Read Smith’s UPDATED plans as of August 5, 2020,
for an entirely remote fall 2020 semester.
Martha Merrow joined the Smith College community as the 2019–20 William Allan Neilson Professor. Videos of her lectures will be available on the Kahn Institute website following each lecture.
Martha Merrow is an American chronobiologist. She chairs the Institute of Medical Psychology at the Ludwig Maximilian University of Munich. Her career focuses primarily on investigating the molecular and genetic mechanisms of the circadian clock. Since joining the Ludwig Maximilian University in 1996, Merrow has investigated molecular and genetic mechanisms of the circadian clock as well as daily human behavior and medical psychology.
Lecture Dates and Titles
October 8, 2020, 5 p.m.
“Chronobiology and COVID-19: Can Your Biological Clock be Used to Fight the Pandemic?”
An online lecture and panel with 2020 Neilson Professor Martha Merrow, chair, Institute of Medical Psychology, University of Munich. The biological clock controls a multitude of functions, from the timing of sleeping and waking to how the immune system functions. In this last lecture of the series on chronobiology, we’ll discuss how the SARS CoV2 virus may interact with the circadian system. Following the lecture, two expert panelists will join Martha Merrow and Mary Harrington to take your questions and discuss their views on the subject. Merrow will be joined on a panel following her lecture by Tariro Makadzange ’97, director of biology and external innovation, Gilead Sciences; and Rachel Herz, neuroscientist, Brown University, author of The Scent of Desire. Please register to attend.
Chaired Professor Lectures for 2020–21
There are no lectures currently scheduled for the 2020–21 academic year.
Kennedy Lectures for 2020–21
There are no Kennedy lectures currently scheduled for the 2020–21 academic year.
Katharine Asher Engel Lecture
Information about the Katharine Asher Engel Lecture for 2020–21 is forthcoming.
Liberal Arts Luncheons
Liberal Arts Luncheons are sponsored by the Committee on Academic Priorities (CAP) and in 2019-20, the LAL series joins with Sigma Xi to offer alternating presentations on Tuesdays in McConnell Auditorium, unless otherwise noted. Talks begin at approximately 12:10 p.m., a complimentary lunch is offered in McConnell Foyer (first come, first served).
|February 4||Sigma Xi|
"You must become Caligari!": One-Hundred Years of Cinematic Madness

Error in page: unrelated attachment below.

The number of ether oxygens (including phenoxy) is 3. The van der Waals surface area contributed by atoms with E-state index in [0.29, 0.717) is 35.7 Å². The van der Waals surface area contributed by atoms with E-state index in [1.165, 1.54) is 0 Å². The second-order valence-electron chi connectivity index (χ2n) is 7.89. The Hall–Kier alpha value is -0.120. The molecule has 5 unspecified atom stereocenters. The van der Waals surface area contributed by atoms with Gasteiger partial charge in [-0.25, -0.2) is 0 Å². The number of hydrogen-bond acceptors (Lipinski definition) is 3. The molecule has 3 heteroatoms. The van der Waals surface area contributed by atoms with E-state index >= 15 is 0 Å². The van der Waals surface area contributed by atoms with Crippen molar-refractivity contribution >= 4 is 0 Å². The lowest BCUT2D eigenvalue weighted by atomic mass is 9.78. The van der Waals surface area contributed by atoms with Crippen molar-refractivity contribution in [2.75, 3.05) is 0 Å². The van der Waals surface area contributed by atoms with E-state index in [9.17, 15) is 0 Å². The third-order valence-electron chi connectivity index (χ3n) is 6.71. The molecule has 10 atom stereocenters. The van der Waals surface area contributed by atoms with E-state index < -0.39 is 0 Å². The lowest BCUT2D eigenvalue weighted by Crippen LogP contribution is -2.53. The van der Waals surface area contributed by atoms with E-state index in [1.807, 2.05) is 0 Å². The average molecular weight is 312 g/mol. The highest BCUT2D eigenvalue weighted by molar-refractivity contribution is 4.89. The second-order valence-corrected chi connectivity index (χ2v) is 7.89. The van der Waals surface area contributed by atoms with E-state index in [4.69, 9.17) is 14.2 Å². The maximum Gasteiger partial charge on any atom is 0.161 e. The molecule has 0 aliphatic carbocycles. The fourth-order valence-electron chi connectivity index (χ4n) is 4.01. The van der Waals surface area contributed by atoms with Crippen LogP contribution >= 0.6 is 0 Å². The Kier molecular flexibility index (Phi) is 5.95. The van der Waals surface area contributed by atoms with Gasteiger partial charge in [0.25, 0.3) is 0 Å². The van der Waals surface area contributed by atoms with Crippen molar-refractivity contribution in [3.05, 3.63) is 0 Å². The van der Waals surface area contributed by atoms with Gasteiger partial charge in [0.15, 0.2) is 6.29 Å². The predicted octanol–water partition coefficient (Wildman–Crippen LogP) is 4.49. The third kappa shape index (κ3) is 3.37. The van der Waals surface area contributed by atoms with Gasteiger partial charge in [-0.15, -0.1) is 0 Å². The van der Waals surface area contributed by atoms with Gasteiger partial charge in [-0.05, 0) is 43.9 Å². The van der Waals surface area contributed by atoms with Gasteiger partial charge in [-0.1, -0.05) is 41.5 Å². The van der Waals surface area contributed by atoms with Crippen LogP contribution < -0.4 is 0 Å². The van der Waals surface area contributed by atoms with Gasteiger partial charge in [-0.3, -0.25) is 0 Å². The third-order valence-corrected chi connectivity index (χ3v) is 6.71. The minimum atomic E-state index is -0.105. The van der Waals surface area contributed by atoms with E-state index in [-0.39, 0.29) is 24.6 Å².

|Joel Westerdale, German Studies|
|February 18||Sigma Xi|
A folklorist and a computational scientist walk into a math institute...
|Katherine Kinnaird, Statistical & Data Science and Computer Science with John Laudun, English, University of Louisiana|
|March 3||Sigma Xi|
|Can Mathematics Be Antiracist? Can mathematics be antiracist? Does the question even make sense? In Fall 2019 I developed the special topics course Inequalities: Numbers and Justice, as a second iteration of a previous class I had taught in Brooklyn College in 2013. In this talk I will discuss the development of these ideas, and reflections on the interaction between social justice and mathematics.||Tian An Wong, Mathematics & Statistics|
|March 17||Spring Break, no presentation|
|Climate 101: Carbon Neutrality in US Higher Education - What Does Leadership Look Like? The most important number in climate policy is zero – we need to achieve zero net emissions as quickly as possible to avoid the worst impacts of climate change. Academic institutions have both the mission and the capacity to be leaders in the transition to a decarbonized society. A handful of schools have already announced carbon neutrality. I'll discuss college and university commitments to carbon neutrality in the context of the broader climate policy ecosystem – highlighting how the current rules risk behaviors that fall short of leadership and how academia might do better. Alex Barron, Environmental Science & Policy||Alexander Barron, Environmental Science & Policy|
|April 7||Sigma Xi|
|Creating a Season at Chester Theatre Company
How does a theatre season get created? I'll discuss briefly the history and identity of Chester Theatre Company, then talk about my work planning the 2020 Summer Season. How are plays selected and developed? How are artists chosen and artistic teams put together? How does season planning respond to the current social, cultural, and political moment?
|Daniel Kramer, Theatre|
|April 21||Sigma Xi|
|Lessons and Life in the Academy: One Dean's Observations of the Status of our Faculty
This talk will describe the arc of my work and observations over the last three years serving as Dean for Academic Development, tying them to the broader landscape of higher ed and Smith's future.
|Patty DiBartolo, Associate Dean of the Faculty and Dean for Academic Development|
Sigma Xi Luncheons
Sigma Xi, the Scientific Research Society, meets regularly for talks and a complimentary lunch throughout the year. Talks are open to all faculty, staff and students.
Talks begin at approximately 12:10 p.m. in McConnell Auditorium. A complimentary lunch is offered in McConnell Foyer. Please visit the Sigma Xi website for the schedule.
Faculty Development Events